When a writer writes (as if he would do anything else), he must adhere to the rules of his own creation process. In fact, he necessarily adheres to the rules of his own creation process. There is no way he can’t. Just as you and I adhere to the rules of our character when we live our daily lives, a writer adheres to his rules of creation when he writes. There’s obviously two main debates intertwined in this topic. First, there is the notion of self awareness. How much self awareness is good? For our purposes, the answer to that question is irrelevant. You must adhere to the rules of yourself, no matter if you are aware of those rules or not. The other debate is, of course, the free will vs. determinism debate. If we must adhere to the rules of ourselves, does that mean determinism is true? In other words, do the rules determine our actions? The short answer is no. An affirmative answer to that question assumes that the rules are static. Obviously some rules are static (as of this point in human development, our DNA), but not all rules about a person are static. This point returns us to the self awareness debate. If a person is aware of his own rules, he can (possibly) change them or insure that they don’t change.
In a television show or movie, especially a show like 24 or LOST, I would argue that the self awareness of the creation process is important. There needs to be some sort of stability in the story in order for it to make sense and be entertaining. Of course, I’m now circling ANOTHER debate. Some artists love to contradict style, even within their own works, for “artistic purposes.” However, doing so can be dangerous. Take the show House for example. In season one, the best episode (and my favorite episode of the series so far) was told in a completely different manner than the rest of the season (which had a very rigid storytelling technique). In season three, the writers have tried to challenge that rigid storytelling technique more often and those episodes have largely fallen flat, resulting in the weakest season of the show so far. LOST, on the other hand, has always been a show where the writers have been very careful to insure that stability.
How do I know that the writers have been careful to insure that stability? Episodes like Flashes Before Your Eyes have been so intensely successful. I’m not saying there haven’t been missteps in the process (I’ll discuss those mistakes in a minute), but regardless of what changes have been made, a few very basic rules have been followed. Every episode centers around one character. Every episode has a flashback that reveals some back story concerning that character. That flashback has some sort of relevance to the story on the island for that episode. Obviously, sometimes the flashbacks are very loosely related to the island story and some have belonged to multiple characters. Regardless, those tweaks were small. The reason Flashes Before Your Eyes was so successful was because it played with one of the basics rules. As Lindelof said, “The flashbacks will be used in a way they’ve never been before and never will be again.” In other words, were they flashbacks or were they not flashbacks?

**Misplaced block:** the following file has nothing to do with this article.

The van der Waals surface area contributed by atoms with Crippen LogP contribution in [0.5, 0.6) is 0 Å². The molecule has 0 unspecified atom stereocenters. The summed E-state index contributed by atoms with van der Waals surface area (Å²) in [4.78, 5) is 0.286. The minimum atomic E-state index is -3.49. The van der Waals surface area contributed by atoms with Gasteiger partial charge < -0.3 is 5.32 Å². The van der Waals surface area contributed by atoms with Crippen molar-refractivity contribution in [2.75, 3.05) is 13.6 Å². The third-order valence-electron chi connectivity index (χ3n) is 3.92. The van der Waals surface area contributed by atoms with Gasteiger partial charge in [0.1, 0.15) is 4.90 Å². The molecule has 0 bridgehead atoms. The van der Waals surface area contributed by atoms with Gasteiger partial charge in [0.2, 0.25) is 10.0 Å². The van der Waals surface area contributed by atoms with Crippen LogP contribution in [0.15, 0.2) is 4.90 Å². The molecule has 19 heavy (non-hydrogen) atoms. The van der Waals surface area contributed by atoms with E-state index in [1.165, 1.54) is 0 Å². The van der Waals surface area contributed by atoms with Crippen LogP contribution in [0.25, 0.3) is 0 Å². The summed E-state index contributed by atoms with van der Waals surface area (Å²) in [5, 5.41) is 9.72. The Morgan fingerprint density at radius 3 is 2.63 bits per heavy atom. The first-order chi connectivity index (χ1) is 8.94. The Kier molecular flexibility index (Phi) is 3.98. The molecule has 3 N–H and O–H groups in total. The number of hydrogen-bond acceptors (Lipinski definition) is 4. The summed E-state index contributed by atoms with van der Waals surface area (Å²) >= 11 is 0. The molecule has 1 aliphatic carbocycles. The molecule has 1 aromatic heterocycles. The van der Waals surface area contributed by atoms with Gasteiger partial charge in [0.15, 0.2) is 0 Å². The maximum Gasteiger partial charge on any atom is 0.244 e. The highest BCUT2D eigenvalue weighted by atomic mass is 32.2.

In the same article where Lindelof mentioned the uniqueness of Desmond’s episode, he also mentioned the importance of Nikki and Paulo’s episode. “'We had a plan when we introduced them… when the plan is executed, Nikki and Paulo will be iconic characters on the show.” Silly me, the LOST fanatic that I am, assumed that he was referring to LOSTology. Expose was certainly entertaining as hell, but one thing it was not was a large contradiction to LOSTology. Sure, there were a few little in gags here and there. Locke and Boone were the Christopher Columbus of the other plane. Artz actually had friends. Boone asked Nikki for a pen in the Pilot. All of these moments were smile worthy, but small in the grand scheme of LOSTology. How can hiding diamonds in a toilet compare to a giant cloud of black smoke slamming Eko against a tree or the Crazy French Chick doing Crazy French Things because she’s still in mourning over the loss of her daughter? It can’t, so I was left with the quandary. How are Nikki and Paulo so important? How are two characters that had minimal lines all season and were one and done like a #16 seed in March Madness, ICONIC? John Locke is ICONIC. Sawyer is ICONIC. How can Nikki and Paulo be added to that list?